Works For Large And Small Ensemble From 1982-2015
The clichéd trope of the isolated artist toiling over their work in a virtual vacuum, alone and against the trends of the day, is not a new one. But in the case of Paula Diehl, it is as true as it comes.
It isn’t an easy task to be a composer, a job which (to paraphrase Aaron Copland) holds few material rewards, and often even fewer good notices in the paper the next morning – it requires an inner strength and conviction in order to persevere through the challenges, be they artistic, financial, or social.
Diehl’s journey has been one punctuated by this conviction and perseverance. As a female composer whose work began just after the middle of the 20th century, the deck was already stacked against her, and her insistence on the viability of a compositional system she created – a system called “Separation,” involving her deconstruction of musical materials with an emphasis on what she describes as ‘interlocking fourths’ – did not ingratiate her with her peers or teachers.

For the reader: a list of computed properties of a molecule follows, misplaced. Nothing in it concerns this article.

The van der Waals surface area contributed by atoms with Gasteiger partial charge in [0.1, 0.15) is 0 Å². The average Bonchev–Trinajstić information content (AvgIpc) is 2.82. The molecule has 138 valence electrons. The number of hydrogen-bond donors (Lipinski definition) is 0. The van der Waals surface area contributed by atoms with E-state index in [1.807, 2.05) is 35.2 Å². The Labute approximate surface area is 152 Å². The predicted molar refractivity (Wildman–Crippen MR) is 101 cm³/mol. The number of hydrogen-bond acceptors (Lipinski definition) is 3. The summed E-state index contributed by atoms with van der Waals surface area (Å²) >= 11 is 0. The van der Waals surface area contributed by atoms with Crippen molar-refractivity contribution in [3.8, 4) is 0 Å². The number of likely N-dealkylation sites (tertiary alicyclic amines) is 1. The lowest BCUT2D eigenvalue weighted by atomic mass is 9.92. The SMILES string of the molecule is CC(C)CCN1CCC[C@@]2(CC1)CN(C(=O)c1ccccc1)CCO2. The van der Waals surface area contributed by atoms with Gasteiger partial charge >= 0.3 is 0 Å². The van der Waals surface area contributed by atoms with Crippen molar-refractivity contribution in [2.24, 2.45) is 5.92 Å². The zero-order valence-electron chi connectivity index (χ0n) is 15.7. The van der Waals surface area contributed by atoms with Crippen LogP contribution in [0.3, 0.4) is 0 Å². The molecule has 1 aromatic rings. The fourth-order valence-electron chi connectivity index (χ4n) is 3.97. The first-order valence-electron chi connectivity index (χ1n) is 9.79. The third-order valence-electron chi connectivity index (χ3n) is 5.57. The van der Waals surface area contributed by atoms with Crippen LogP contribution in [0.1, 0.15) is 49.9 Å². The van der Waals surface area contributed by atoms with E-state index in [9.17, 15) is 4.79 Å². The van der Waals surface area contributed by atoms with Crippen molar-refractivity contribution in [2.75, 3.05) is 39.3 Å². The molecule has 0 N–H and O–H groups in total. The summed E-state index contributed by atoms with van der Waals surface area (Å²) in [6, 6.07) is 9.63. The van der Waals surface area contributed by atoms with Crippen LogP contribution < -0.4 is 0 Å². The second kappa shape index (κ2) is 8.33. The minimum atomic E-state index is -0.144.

Yet their skepticism was clearly misplaced. Diehl’s system is one which allows the unique characteristics of each instrument to shine through in explorations of harmonic content and structure, and she has utilized it to its full to create a rich catalog of works for both small and large ensembles.
The double-album SEPARATION is a representative cross-section of Diehl’s music with an emphasis on the last three decades, the period in which her compositional voice flowered most fully. Expansive orchestral scores such as Insiders (1994) and more intimate chamber works like On Course (1984) speak clearly to the singularity of Diehl’s style and provide a nice reminder that it is often those on the periphery, those who are pushed outside instead of welcomed inside, who frequently have fascinating things to say.